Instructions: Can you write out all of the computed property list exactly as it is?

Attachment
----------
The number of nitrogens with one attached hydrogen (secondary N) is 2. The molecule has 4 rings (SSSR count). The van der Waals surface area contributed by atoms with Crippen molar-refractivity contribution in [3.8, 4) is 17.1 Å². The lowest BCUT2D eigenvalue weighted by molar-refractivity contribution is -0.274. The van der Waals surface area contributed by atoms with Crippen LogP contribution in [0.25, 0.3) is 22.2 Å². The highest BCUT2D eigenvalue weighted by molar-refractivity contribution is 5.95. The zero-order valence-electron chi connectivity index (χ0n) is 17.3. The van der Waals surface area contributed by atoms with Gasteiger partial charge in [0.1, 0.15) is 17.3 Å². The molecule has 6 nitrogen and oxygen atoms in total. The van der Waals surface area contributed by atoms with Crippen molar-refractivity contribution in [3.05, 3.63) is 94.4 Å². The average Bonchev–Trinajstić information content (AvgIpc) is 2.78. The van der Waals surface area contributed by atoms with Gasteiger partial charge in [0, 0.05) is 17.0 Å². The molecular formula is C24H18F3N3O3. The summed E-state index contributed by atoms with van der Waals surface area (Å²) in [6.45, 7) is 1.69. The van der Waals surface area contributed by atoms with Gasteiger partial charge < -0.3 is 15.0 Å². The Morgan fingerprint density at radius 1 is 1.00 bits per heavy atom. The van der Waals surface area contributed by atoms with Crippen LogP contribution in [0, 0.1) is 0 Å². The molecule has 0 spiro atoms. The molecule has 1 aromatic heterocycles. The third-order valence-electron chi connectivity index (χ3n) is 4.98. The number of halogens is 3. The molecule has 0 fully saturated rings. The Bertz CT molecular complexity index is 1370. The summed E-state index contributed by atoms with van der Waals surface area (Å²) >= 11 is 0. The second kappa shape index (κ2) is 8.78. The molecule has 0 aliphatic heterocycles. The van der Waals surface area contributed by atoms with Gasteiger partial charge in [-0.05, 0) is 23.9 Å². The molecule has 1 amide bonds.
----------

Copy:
The number of nitrogens with one attached hydrogen (secondary N) is 2. The molecule has 4 rings (SSSR count). The van der Waals surface area contributed by atoms with Crippen molar-refractivity contribution in [3.8, 4) is 17.1 Å². The lowest BCUT2D eigenvalue weighted by molar-refractivity contribution is -0.274. The van der Waals surface area contributed by atoms with Crippen LogP contribution in [0.25, 0.3) is 22.2 Å². The highest BCUT2D eigenvalue weighted by molar-refractivity contribution is 5.95. The zero-order valence-electron chi connectivity index (χ0n) is 17.3. The van der Waals surface area contributed by atoms with Gasteiger partial charge in [0.1, 0.15) is 17.3 Å². The molecule has 6 nitrogen and oxygen atoms in total. The van der Waals surface area contributed by atoms with Crippen molar-refractivity contribution in [3.05, 3.63) is 94.4 Å². The average Bonchev–Trinajstić information content (AvgIpc) is 2.78. The van der Waals surface area contributed by atoms with Gasteiger partial charge in [0, 0.05) is 17.0 Å². The molecular formula is C24H18F3N3O3. The summed E-state index contributed by atoms with van der Waals surface area (Å²) in [6.45, 7) is 1.69. The van der Waals surface area contributed by atoms with Gasteiger partial charge < -0.3 is 15.0 Å². The Morgan fingerprint density at radius 1 is 1.00 bits per heavy atom. The van der Waals surface area contributed by atoms with Crippen LogP contribution in [0, 0.1) is 0 Å². The molecule has 0 spiro atoms. The molecule has 1 aromatic heterocycles. The third-order valence-electron chi connectivity index (χ3n) is 4.98. The number of halogens is 3. The molecule has 0 fully saturated rings. The Bertz CT molecular complexity index is 1370. The summed E-state index contributed by atoms with van der Waals surface area (Å²) >= 11 is 0. The second kappa shape index (κ2) is 8.78. The molecule has 0 aliphatic heterocycles. The van der Waals surface area contributed by atoms with Gasteiger partial charge in [-0.05, 0) is 23.9 Å². The molecule has 1 amide bonds.